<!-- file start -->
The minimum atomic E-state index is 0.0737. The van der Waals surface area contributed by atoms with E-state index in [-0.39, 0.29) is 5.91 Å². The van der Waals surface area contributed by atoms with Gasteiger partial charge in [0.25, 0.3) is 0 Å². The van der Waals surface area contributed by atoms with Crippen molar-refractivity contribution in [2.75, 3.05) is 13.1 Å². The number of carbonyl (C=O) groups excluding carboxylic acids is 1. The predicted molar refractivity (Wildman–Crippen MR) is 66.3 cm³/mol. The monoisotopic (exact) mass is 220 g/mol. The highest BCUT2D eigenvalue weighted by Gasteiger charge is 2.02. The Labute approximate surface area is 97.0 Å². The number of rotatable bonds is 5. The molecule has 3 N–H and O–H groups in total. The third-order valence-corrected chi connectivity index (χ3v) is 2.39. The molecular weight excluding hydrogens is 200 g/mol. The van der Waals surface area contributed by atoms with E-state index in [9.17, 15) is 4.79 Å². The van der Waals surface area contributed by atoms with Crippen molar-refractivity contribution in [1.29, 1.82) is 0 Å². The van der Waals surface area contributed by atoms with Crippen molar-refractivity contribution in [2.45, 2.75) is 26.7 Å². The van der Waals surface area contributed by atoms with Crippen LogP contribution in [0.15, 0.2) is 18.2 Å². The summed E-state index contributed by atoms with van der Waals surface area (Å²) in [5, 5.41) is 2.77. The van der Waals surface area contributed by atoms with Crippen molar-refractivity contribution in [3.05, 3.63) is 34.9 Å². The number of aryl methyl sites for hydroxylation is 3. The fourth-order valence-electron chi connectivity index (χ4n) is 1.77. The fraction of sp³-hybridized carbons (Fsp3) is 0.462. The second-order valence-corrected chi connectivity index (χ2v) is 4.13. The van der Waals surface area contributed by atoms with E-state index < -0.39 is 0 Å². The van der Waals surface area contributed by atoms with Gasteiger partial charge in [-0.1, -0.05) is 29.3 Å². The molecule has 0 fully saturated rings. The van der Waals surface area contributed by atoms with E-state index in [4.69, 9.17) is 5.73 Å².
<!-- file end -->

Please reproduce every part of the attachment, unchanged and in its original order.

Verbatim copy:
The minimum atomic E-state index is 0.0737. The van der Waals surface area contributed by atoms with E-state index in [-0.39, 0.29) is 5.91 Å². The van der Waals surface area contributed by atoms with Gasteiger partial charge in [0.25, 0.3) is 0 Å². The van der Waals surface area contributed by atoms with Crippen molar-refractivity contribution in [2.75, 3.05) is 13.1 Å². The number of carbonyl (C=O) groups excluding carboxylic acids is 1. The predicted molar refractivity (Wildman–Crippen MR) is 66.3 cm³/mol. The monoisotopic (exact) mass is 220 g/mol. The highest BCUT2D eigenvalue weighted by Gasteiger charge is 2.02. The Labute approximate surface area is 97.0 Å². The number of rotatable bonds is 5. The molecule has 3 N–H and O–H groups in total. The third-order valence-corrected chi connectivity index (χ3v) is 2.39. The molecular weight excluding hydrogens is 200 g/mol. The van der Waals surface area contributed by atoms with E-state index in [9.17, 15) is 4.79 Å². The van der Waals surface area contributed by atoms with Crippen molar-refractivity contribution in [1.29, 1.82) is 0 Å². The van der Waals surface area contributed by atoms with Crippen molar-refractivity contribution in [2.45, 2.75) is 26.7 Å². The van der Waals surface area contributed by atoms with Crippen LogP contribution in [0.15, 0.2) is 18.2 Å². The summed E-state index contributed by atoms with van der Waals surface area (Å²) in [5, 5.41) is 2.77. The van der Waals surface area contributed by atoms with Crippen molar-refractivity contribution in [3.05, 3.63) is 34.9 Å². The number of aryl methyl sites for hydroxylation is 3. The fourth-order valence-electron chi connectivity index (χ4n) is 1.77. The fraction of sp³-hybridized carbons (Fsp3) is 0.462. The second-order valence-corrected chi connectivity index (χ2v) is 4.13. The van der Waals surface area contributed by atoms with E-state index < -0.39 is 0 Å². The van der Waals surface area contributed by atoms with Gasteiger partial charge in [-0.1, -0.05) is 29.3 Å². The molecule has 0 fully saturated rings. The van der Waals surface area contributed by atoms with E-state index in [4.69, 9.17) is 5.73 Å².